By default Microsoft has disabled the execution policy to prevent the script kiddies and the malicious code from running in the background. So you have to enable the Powershell to execute the script. The levels offered by the Powershell are as follows - 1. Restricted 2. Unrestricted 3. All signed 4. Remote signed.

Know which policy is set on your computer by using following command:

Get-ExecutionPolicy


In order to get rid of the restricted policy set by default, use the following command.

Set-ExecutionPolicy Unrestricted


Package Management with Powershell



Linux and UNIX based operating system have the package management feature built-into the system. For example, Ubuntu has apt-get whereas SUSE has yum package manager. On Windows you have unofficial package management apps - OneGet, Chocolatey, Scoop. These apps helps you install the development packages like Git, Ruby and Python from the command line itself. This is handy when you wish to perform unattended installations of the software.

OneGet

Microsoft's official package management framework that helps with software installation and package discovery. As of now it doesn't have much to offer in terms of the packages that some developers need. However most of the store listed apps should be easy to install through OneGet. If you're a developer who is interested in installing development modules like Python or the Ruby then Chocolatey or Scoop is better option to install these from Powershell.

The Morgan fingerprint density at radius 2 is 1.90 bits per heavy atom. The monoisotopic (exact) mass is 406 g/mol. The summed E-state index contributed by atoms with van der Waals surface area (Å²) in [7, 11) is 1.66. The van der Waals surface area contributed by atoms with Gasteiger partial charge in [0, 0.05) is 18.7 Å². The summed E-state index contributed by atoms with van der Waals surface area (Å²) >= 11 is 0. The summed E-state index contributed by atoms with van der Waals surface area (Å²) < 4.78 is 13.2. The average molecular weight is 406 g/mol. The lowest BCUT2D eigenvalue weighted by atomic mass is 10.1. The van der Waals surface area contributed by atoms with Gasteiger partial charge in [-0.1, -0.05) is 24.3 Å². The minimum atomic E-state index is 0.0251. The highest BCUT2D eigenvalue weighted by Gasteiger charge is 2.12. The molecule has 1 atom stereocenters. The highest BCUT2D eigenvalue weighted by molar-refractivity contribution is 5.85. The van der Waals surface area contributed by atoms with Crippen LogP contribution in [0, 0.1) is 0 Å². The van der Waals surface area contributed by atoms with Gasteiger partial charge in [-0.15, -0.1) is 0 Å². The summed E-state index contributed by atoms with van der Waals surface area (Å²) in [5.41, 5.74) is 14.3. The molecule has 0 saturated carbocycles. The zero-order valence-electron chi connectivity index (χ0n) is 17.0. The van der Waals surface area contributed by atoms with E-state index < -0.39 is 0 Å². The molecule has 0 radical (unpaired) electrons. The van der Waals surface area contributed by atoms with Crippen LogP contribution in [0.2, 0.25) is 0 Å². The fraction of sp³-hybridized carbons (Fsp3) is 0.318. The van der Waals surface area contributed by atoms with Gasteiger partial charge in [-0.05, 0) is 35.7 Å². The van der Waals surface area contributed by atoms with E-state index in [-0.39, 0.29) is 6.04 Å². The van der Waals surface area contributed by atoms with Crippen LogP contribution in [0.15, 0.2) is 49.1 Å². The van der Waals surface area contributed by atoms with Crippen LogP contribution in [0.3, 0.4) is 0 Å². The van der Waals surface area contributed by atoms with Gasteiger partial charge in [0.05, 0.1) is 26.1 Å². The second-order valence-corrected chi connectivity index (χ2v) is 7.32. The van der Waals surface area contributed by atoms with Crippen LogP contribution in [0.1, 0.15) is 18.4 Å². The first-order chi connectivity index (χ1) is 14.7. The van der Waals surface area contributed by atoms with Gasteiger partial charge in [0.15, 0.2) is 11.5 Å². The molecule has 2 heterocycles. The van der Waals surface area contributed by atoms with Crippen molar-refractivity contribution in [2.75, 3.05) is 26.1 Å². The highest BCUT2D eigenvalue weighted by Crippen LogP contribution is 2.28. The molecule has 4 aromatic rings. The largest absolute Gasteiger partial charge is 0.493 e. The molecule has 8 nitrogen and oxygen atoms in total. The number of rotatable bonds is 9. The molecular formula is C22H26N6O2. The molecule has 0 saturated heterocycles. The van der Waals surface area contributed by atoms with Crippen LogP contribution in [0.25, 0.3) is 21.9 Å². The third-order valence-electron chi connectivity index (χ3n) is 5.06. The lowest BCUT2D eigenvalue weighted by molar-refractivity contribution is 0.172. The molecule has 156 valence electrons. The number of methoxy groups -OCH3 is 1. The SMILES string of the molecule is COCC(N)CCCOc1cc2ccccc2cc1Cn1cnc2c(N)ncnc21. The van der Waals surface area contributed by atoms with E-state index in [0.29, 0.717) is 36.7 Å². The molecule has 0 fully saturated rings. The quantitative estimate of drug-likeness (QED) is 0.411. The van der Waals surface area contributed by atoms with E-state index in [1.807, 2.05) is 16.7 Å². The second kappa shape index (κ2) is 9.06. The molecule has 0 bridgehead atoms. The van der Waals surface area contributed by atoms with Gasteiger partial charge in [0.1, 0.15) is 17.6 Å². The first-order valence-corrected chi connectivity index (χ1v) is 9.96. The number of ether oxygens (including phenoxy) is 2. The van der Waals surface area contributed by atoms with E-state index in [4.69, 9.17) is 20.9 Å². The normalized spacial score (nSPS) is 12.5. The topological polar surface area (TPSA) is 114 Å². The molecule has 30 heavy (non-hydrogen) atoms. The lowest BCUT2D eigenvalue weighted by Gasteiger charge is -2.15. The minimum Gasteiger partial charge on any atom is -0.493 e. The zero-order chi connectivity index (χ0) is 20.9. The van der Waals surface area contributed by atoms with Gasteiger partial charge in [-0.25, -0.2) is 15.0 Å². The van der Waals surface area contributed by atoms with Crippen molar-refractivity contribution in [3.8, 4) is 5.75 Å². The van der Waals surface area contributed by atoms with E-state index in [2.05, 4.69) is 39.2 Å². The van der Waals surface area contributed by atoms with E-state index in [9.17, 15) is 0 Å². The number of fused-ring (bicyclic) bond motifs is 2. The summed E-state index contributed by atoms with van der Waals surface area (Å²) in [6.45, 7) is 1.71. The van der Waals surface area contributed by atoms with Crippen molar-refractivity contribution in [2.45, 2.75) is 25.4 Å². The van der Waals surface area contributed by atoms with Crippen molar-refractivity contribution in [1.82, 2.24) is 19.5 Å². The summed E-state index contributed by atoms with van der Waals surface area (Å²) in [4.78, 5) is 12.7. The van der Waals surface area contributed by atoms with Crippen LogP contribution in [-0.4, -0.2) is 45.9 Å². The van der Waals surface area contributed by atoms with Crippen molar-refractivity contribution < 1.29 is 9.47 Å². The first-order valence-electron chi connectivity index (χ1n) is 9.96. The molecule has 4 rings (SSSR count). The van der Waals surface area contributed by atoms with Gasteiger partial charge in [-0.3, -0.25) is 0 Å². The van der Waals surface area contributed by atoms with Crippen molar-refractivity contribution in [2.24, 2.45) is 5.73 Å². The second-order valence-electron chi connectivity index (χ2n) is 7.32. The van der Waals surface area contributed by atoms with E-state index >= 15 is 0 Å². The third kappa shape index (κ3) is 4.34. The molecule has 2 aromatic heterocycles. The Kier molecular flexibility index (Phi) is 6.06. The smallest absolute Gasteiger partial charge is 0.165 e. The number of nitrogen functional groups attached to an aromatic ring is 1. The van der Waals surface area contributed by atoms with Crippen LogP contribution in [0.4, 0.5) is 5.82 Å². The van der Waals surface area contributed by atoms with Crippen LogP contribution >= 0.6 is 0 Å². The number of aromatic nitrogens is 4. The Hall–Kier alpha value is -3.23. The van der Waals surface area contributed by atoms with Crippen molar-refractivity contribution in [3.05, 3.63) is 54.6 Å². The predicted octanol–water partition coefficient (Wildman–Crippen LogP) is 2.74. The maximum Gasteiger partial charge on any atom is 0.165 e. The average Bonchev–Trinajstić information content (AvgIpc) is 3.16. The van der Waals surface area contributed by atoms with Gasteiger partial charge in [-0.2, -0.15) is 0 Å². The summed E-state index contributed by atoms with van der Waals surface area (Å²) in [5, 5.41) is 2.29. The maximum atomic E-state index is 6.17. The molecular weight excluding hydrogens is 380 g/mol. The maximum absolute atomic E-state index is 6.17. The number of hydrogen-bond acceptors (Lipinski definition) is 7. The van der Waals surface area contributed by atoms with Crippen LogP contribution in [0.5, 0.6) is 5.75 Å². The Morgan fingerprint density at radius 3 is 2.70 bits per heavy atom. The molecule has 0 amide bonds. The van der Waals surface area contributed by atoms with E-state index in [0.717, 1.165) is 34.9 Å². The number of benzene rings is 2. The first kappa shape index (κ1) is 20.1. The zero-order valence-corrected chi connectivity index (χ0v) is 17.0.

Chocolatey

This project was pitched for Kickstarter funding for their further development. And the project seems promising considering the amount of features being supported by it. Right now you can use it to install apps like VLC, 7zip, Ruby etc. And the more apps can be installed through private or public repository. You can use this app from the command prompt or Powershell, depending on your choice.

Scoop

Another package management project that supports execution through Powershell and command prompt. It doesn't have a large app database as of now but most of the essential apps are hosted . Scoop also works along with the existing framework given by the Windows. This way there is no conflict in between the package management apps. And this in turn makes no issues of dependencies or version when the software is updated or installed through different script.

Where To Learn PowerShell



There are many places to learn more about Powershell. You can go to YouTube and watch the tutorial videos. Don Jones's channel has PowerShell Tutorial that you can watch to learn from the basics. Microsoft Technet is another place to see the groups and blogs dedicated to PowerShell. If you don't mind paying for the premium course then you can join Microsoft Virtual Academy for PowerShell course.

Poweshell inside Windows 10 can be really handy if you learn how to use it for your own benefit. With version 5.0, the Powershell becomes more stronger and effective than the previous release. If you learn how to use it for the network and the administrative tasks then you can be more productive.